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It depends on the cause of the water pressure issue. I'd first check your incoming water to the washer. Turn off the inlet shut-off valves and disconnect the hoses. Check the hose filters and the inlet valve filters. Remove any debris. Next put a large bucket under the shut-off valves and open them fully for a minute. Check how much water flows into the bucket. If very little water was in your bucket, you'll need to check where the restriction is in your water lines. (The water pressure needs to be sufficient to fill the washer in about 8 minutes. Depending on your home, you may need a professional to check the water at your water connection to the city or at your well pump.) Empty the bucket. Replace your inlet hoses at the valve side and repeat the test. If you are getting low water flow with the hoses in place, replace the hoses. Some hoses have a "anti-flood" feature which restricts the hose if there is a problem. (I've seen the hot water flow rate to the washer significantly decrease due to the hose blocking the flow. The cold water hose was replaced at the same time to avoid it failing in a short time.)
Next check that the drain hose isn't below the level of the water in the washer. This can cause siphoning and empties the washer as fast as it fills.
If the water pressure is still low after testing these items, the problem could be the inlet valves on the washer or the air pressure at sensor that detects the water flow. On some washers, you may be able to remove the debris in the air tube. However, if there is a pinhole, that part will need to be replaced.
Start by turning off the hot and cold water faucets that are connected to your washing machine. This will stop water from running into your washer so you can disconnect your water inlets without flooding the house! To relieve any built-up water pressure, pull the knob out on your washer that starts the washing cycle for just a few seconds.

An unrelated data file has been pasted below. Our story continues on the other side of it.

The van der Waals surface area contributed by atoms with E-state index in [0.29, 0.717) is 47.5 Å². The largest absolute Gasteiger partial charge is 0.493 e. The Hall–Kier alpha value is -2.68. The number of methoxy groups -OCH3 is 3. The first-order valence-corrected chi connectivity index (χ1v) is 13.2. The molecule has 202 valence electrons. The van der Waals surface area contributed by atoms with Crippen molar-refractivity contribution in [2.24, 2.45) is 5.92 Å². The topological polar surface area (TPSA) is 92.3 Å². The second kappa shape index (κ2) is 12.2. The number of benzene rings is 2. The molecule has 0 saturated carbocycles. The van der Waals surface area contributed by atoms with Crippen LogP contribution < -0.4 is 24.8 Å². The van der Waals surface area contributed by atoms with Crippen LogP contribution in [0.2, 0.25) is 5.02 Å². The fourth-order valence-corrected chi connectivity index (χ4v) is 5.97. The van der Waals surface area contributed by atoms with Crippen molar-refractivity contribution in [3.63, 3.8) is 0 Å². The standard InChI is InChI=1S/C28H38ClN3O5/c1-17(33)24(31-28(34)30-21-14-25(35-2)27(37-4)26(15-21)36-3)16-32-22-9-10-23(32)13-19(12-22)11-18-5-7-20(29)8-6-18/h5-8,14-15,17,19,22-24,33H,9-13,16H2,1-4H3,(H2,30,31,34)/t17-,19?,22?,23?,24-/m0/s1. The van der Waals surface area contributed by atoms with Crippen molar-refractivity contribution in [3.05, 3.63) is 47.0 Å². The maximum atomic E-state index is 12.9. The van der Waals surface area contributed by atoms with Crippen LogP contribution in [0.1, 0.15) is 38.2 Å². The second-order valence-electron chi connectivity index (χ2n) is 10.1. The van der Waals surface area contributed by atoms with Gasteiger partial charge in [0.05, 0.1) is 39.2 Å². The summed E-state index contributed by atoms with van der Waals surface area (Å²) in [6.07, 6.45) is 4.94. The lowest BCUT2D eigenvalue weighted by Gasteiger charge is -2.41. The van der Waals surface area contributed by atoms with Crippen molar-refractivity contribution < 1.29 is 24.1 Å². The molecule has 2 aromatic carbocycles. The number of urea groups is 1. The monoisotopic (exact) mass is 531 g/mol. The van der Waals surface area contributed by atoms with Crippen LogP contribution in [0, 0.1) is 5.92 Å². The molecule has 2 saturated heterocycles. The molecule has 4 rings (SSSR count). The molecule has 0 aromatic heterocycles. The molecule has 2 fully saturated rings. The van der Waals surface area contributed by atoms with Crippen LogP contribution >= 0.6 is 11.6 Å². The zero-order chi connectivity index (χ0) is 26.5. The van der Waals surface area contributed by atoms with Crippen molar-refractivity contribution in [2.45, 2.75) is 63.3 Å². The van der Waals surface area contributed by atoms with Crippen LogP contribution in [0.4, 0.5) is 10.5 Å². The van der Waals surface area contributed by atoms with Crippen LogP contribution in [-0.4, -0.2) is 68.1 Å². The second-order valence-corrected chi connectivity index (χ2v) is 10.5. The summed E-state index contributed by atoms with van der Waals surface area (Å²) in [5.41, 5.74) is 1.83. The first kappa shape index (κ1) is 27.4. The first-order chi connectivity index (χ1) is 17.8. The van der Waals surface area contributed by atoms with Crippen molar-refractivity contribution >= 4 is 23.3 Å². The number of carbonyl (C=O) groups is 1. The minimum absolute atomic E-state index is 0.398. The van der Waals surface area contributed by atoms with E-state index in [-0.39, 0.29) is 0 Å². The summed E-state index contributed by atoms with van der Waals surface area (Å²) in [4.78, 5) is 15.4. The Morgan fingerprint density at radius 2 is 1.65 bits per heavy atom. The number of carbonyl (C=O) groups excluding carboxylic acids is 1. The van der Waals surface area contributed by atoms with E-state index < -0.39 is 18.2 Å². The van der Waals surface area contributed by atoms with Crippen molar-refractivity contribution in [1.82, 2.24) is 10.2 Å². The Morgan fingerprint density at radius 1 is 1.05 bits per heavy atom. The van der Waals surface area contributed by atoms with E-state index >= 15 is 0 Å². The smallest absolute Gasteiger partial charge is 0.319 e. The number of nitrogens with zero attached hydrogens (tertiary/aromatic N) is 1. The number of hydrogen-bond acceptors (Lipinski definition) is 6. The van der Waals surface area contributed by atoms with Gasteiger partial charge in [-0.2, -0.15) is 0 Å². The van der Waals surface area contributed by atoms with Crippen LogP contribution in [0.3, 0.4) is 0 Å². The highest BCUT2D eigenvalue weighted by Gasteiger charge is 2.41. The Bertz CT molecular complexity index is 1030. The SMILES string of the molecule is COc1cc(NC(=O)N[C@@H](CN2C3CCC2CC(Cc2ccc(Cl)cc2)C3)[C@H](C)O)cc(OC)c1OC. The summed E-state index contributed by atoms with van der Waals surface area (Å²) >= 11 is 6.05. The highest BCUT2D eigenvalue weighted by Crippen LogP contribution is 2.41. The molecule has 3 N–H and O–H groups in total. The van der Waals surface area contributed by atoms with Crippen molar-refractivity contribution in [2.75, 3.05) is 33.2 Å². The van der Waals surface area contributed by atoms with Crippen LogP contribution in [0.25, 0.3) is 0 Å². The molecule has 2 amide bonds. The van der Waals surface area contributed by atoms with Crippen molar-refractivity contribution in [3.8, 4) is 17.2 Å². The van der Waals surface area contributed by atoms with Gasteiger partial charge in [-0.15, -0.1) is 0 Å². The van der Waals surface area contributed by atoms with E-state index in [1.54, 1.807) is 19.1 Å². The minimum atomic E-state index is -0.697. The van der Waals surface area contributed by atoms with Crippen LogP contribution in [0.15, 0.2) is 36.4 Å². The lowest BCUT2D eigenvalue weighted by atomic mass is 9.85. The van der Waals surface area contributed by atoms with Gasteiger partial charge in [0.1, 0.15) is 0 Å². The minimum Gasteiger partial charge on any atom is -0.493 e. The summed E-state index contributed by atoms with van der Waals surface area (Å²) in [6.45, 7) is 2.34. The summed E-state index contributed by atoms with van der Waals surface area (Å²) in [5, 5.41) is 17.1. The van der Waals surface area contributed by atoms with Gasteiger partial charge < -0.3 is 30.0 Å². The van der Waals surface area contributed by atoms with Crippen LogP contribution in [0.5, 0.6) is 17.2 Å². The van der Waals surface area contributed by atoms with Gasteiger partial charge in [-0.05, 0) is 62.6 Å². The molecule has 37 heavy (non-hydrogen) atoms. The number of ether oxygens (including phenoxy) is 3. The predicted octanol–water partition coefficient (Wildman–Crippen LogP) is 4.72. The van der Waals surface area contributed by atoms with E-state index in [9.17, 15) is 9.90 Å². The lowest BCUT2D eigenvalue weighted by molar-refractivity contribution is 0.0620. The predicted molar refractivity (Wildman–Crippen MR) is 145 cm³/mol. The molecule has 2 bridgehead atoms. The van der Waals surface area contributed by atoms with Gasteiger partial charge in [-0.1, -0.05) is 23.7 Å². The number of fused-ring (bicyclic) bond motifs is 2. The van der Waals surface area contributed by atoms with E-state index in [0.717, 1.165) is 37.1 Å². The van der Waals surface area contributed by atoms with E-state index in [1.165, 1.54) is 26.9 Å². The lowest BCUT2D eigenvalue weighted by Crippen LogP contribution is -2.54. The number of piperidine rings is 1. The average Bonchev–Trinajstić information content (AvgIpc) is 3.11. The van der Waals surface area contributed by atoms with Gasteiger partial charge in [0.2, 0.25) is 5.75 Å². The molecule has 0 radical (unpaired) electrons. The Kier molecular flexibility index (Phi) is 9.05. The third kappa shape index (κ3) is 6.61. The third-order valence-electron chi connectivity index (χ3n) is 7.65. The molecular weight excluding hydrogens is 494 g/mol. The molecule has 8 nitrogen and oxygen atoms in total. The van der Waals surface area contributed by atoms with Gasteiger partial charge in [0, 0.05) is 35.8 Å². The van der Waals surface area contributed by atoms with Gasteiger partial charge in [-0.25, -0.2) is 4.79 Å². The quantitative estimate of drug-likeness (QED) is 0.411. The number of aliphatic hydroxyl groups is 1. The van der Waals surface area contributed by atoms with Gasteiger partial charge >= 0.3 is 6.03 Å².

Now it's time to unplug and disconnect your washing machine. First, unplug your washer from the electrical outlet. Next, use a pair of pliers to unscrew the hose fittings on the back of the washing machine. There will likely be some water left in the hoses, so you will want to have a hose or a bucket handy in order to catch and clean up any spillage.
Now it's time to break out the water-resistant vacuum. Place the vacuum over each water inlet. As you turn on the vacuum, tap on the inlet a little with a plier in order to free any debris or sediment that may have lodged in it. Continue vacuuming until the inlet is clear, then repeat on the second water inlet.
Now that you're done clearing out the filters, it's time to reconnect your washer. Using your pliers, reconnect the correct hose to its inlet and make sure to tighten them properly. Don't forget to double-check to see if there are any leaks. If you find any, re-tighten accordingly. After that, all you have to do is plug your washer back into the outlet and you're ready to go. You've successful cleaned out your washing machine filter!
Check your cold water inlet for water flow. The filter screen might be clogged with debris. If there is no debris, you might need a new water inlet valve. It relatively inexpensive and easy to change. You can find them at any appliance supply outlet.
The E10 error code means - not filling water. The problem could be because of clogged filters on the water inlet line or a malfunction inlet valve. Also there is still some water inside accumulated so please do check the filter for blockages.To avoid other errors check the outlet valve and the filter as a precaution. Good luck with the machine.Please do rate my solution.Also do post comments for further help if needed.
Sounds like water pressure could be low or inlet pipe is kinked.
F04: possible filling or water level problem. Check water inlet pipe (or shut-off valve), or the outlet pipe, or the pump or pump filter if accessible (check for blockages or foreign objects). Also could be the water valve solenoid weak, causing filling to be too slow.
F05: possible draining (pumping off) problem, check the pump filter, or pump, outlet pipe, or U-BEND.